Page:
Salt Lake City Mayor Ralph Becker addressing the media Thursday morning about the second oil leak from a Chevron pipe line. (Laura Seitz/Deseret News)

The spill was located about 500 feet from the site of a huge spill in June which sent thousands of gallons of crude oil down Red Butte Creek into the pond at Liberty Park, where cleanup efforts continue.

At a press conference Thursday morning, the mayor used his strongest language yet about the giant oil company, saying, "at this point we can't trust Chevron."

"On behalf of the community [I am] outraged that we've experienced another oil leak on the Chevron pipeline," he said. "Chevron, I think from certainly my perspective, has broken the trust we have in the work that's been done to give us a safe pipeline and to protect our community."

The mayor and city council have sent a letter to the federal Pipeline and Hazardous Materials Safety Administration, calling for the pipeline to be shut down indefinitely until the agency conducts its own investigation.

"We need to consider removing that pipeline if it's going to continue to spill," said Zach Frankel, executive director of the Utah Rivers Council. "It's just awful and outrageous that Chevron continues to spill oil into our community."

The mayor stressed the pipeline runs through the watershed, which supplies a million people with water on the Wasatch Front. He also credited crews for a quick response in preventing the oil from reaching Red Butte Creek.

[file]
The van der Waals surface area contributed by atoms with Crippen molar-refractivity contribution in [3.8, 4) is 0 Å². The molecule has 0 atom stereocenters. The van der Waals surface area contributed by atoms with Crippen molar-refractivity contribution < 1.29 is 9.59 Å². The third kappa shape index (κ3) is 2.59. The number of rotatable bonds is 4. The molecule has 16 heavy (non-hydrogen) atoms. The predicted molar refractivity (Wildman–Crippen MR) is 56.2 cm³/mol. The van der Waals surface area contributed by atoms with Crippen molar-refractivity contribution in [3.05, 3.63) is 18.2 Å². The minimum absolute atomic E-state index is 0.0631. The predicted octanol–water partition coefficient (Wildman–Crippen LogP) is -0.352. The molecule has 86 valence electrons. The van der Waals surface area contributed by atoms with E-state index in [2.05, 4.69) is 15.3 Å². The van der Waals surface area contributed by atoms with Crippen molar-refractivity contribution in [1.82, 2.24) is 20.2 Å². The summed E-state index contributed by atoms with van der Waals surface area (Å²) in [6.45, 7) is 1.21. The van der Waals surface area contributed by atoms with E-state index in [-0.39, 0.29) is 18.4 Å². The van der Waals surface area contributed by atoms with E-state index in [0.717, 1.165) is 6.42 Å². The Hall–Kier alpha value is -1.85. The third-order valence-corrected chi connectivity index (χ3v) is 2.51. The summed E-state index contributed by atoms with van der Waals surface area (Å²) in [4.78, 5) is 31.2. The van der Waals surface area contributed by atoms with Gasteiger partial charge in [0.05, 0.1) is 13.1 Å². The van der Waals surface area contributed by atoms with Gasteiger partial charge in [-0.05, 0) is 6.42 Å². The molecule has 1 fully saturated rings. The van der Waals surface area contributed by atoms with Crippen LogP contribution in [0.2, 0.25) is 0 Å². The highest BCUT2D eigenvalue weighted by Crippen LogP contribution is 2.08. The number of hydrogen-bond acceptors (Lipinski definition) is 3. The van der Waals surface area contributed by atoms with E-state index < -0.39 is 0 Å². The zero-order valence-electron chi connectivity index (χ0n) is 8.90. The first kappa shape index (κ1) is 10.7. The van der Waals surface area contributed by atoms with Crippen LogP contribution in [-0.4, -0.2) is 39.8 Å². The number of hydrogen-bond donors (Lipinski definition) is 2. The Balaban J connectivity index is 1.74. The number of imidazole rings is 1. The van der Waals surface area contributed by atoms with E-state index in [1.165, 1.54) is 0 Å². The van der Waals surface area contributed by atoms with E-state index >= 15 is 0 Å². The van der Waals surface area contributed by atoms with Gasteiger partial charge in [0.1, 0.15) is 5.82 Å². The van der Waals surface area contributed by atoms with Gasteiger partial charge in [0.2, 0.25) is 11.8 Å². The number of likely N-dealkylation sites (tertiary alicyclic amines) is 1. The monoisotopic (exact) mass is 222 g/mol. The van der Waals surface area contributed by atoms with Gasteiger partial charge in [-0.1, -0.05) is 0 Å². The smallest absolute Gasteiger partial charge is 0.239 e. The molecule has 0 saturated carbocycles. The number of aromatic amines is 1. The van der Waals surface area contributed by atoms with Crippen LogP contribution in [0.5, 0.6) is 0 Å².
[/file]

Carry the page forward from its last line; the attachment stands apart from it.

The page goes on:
Residents react

Salt Lake City residents say they've had enough and are calling for more to be done.

"I'm floored. I'm devastated. This should not happen," said Annie Payne. "We live in the greatest country in the world. Why are we allowing this to happen? We have the technology to improve that pipe."

Those in Salt Lake City who live near Red Butte Creek say the pipeline is a major concern for everyone in the community.

"This second spill puts the exclamation point on what myself, and the citizens on the Citizen Response Committee who have been saying all along, the pipeline is unsafe and needs to be moved," said resident Peter Hayes.

"They are kind of paying these fines to pollute," Payne said. "They have no interest in upgrading that pipeline and it is at our expense, is at Salt Lake City residents' expense."

"The guys at Chevron -- Mark Sullivan is a very nice man, but I'm sorry, trust is gone. There is no trust," Hayes said.

Rep. Jim Matheson said federal pipeline safety inspectors have been dispatched to the scene. He said just last month, the Pipeline and Hazardous Materials Safety Administration issued a compliance order to Chevron with regards to the leak in June.

The order required improved leak detection, better patrolling and faulted current protection.

Matheson said, "Quick response by Salt Lake City emergency crews appears to have kept oil from the creek, but clearly this second leak is a concern. I will be in close communication with pipeline safety officials to make sure that permanent solutions are found and implemented."

The city says based on initial air monitoring at the spill site, some vapors are present and residents with sensitivities should call the Incident Hotline 1-866-752-6340. Air monitoring updates will be posted at Residents also can call 801-535-7171 with questions or concerns.


Story written with contributions from Andrew Adams, John Daley and the DMC News Division.